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BRO BLOG: Why The NHL Needs to Follow in the Ontario Hockey League’s Footsteps in Regards to Fighting

Chicago Blackhawks defenseman John Scott, left, and Los Angeles Kings right wing Kevin Westgarth fight during the second period of an NHL hockey game, Saturday, Nov. 27, 2010, in Los Angeles. (AP Photo/Mark J. Terrill)

One of, if not the most, polarizing topics in hockey today is fighting.  There have been some very serious, and sometimes career ending (Nick Kypreos) injuries, as a result of fighting in hockey.  We have lost some great people in hockey such as Bob Probert, Wade Belak and Derek Boogaard just to name a few.  The death of these men has been attributed mainly to their careers as a ‘fighter’ in the National Hockey League (NHL).  However, I am of the opinion that fighting still does, and always will, have a place in hockey.  There was a recent poll of NHL players about whether or not they wanted fighting in hockey and a shocking result of 98.5% of players who took the survey wanted fighting to remain in hockey.  Now with that being said, there are many ways in which the NHL could better regulate fighting.  The Ontario Hockey League (OHL) has become a bit of a pioneer in regards to better regulating fighting in hockey.

In the OHL, a player may only be involved in 10 fights in a season before they receive a suspension. Each fight after 10 will result in a suspension.  This instantly reduces, if not eliminates the number of players that have 20+ fighting majors in a season.  The fight total is then reset once the playoffs start; also, if an opposing player instigates or is the aggressor, then the fight is not included in the 10 fight maximum.  For example, if a player is approaching his 10 fight maximum and an opposing player instigates a fight with the player just to get that player at or over the maximum fights allowed, then the fight would not count towards that player’s 10 fight maximum.  By implementing this rule, fighting in the OHL went down 32.1%  after 119 games into the 2012-13 season, compared to the same number from the previous season.  This sort of rule also eliminates the use/need of the one-dimensional “goon”.  Once they reach their 10 game maximum they will be automatically suspended for each fight provided they are not the aggressor.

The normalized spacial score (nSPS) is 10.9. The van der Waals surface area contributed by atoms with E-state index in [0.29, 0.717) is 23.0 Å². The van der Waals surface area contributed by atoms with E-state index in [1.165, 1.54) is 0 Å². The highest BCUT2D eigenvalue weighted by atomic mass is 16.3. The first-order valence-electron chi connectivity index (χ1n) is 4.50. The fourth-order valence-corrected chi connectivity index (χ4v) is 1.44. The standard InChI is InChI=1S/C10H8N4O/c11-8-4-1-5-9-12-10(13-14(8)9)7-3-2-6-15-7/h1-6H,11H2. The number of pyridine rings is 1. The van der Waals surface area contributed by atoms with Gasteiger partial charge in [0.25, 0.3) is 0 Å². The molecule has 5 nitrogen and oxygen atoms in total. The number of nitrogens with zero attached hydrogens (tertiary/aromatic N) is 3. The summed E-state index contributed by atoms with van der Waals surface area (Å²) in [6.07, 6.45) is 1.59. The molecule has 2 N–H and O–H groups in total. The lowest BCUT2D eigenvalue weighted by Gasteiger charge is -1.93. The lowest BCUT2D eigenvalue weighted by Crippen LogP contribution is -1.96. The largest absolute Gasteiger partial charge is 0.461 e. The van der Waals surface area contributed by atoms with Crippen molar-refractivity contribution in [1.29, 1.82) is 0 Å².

There was also an ugly incident a few weeks ago involving Ray Emery of the Philadelphia Flyers and Braden Holtby of the Washington Capitals.  The NHL commissioner, Gary Bettman stated that there would be no supplemental discipline to Emery because “There was no rule that was violated to elevate things to the level of a suspension.”  Now if this was the OHL, pursuant to rule 46.18, Ray Emery, was the clear aggressor in the altercation and would have received a game misconduct for his actions and Braden Holtby would have been allowed to stay in the game.  This may have been enough deterrence for Emery to stop him from using Holtby as his personal punching bag.  This rule is much better suited to the situation then the automatic 10 game suspension that was proposed in the media.  A goalie is an active player on the ice and therefore should not be treated the same as somebody who comes off the bench to join an altercation on the ice.

Fighting in hockey does not have to be an all or nothing thing.  There are certainly happy mediums available, and I think the Ontario Hockey League is certainly well on its way to finding it and maybe the NHL should follow suit